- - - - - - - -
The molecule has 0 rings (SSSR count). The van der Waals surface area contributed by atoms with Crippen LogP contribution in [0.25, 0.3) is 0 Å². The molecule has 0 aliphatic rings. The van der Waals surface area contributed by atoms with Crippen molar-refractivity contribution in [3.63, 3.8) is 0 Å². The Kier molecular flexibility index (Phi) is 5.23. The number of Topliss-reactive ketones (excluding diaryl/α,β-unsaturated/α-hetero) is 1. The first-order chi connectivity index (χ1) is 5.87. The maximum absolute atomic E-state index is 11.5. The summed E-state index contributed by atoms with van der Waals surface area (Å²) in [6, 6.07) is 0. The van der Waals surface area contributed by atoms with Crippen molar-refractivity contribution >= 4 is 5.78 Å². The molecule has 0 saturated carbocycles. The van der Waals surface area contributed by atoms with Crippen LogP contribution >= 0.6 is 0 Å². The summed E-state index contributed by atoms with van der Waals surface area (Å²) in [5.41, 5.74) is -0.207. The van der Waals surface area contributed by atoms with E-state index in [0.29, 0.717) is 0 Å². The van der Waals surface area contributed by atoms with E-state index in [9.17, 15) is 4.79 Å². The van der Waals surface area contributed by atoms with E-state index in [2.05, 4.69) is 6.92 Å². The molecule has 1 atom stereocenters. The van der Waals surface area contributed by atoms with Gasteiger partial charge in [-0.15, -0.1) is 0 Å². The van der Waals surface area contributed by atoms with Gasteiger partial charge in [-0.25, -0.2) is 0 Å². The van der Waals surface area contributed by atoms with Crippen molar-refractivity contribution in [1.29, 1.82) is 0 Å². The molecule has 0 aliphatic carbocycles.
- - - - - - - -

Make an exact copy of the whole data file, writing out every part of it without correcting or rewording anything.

The molecule has 0 rings (SSSR count). The van der Waals surface area contributed by atoms with Crippen LogP contribution in [0.25, 0.3) is 0 Å². The molecule has 0 aliphatic rings. The van der Waals surface area contributed by atoms with Crippen molar-refractivity contribution in [3.63, 3.8) is 0 Å². The Kier molecular flexibility index (Phi) is 5.23. The number of Topliss-reactive ketones (excluding diaryl/α,β-unsaturated/α-hetero) is 1. The first-order chi connectivity index (χ1) is 5.87. The maximum absolute atomic E-state index is 11.5. The summed E-state index contributed by atoms with van der Waals surface area (Å²) in [6, 6.07) is 0. The van der Waals surface area contributed by atoms with Crippen molar-refractivity contribution >= 4 is 5.78 Å². The molecule has 0 saturated carbocycles. The van der Waals surface area contributed by atoms with Crippen LogP contribution >= 0.6 is 0 Å². The summed E-state index contributed by atoms with van der Waals surface area (Å²) in [5.41, 5.74) is -0.207. The van der Waals surface area contributed by atoms with E-state index in [0.29, 0.717) is 0 Å². The van der Waals surface area contributed by atoms with E-state index in [9.17, 15) is 4.79 Å². The van der Waals surface area contributed by atoms with E-state index in [2.05, 4.69) is 6.92 Å². The molecule has 1 atom stereocenters. The van der Waals surface area contributed by atoms with Gasteiger partial charge in [-0.15, -0.1) is 0 Å². The van der Waals surface area contributed by atoms with Gasteiger partial charge in [-0.25, -0.2) is 0 Å². The van der Waals surface area contributed by atoms with Crippen molar-refractivity contribution in [1.29, 1.82) is 0 Å². The molecule has 0 aliphatic carbocycles.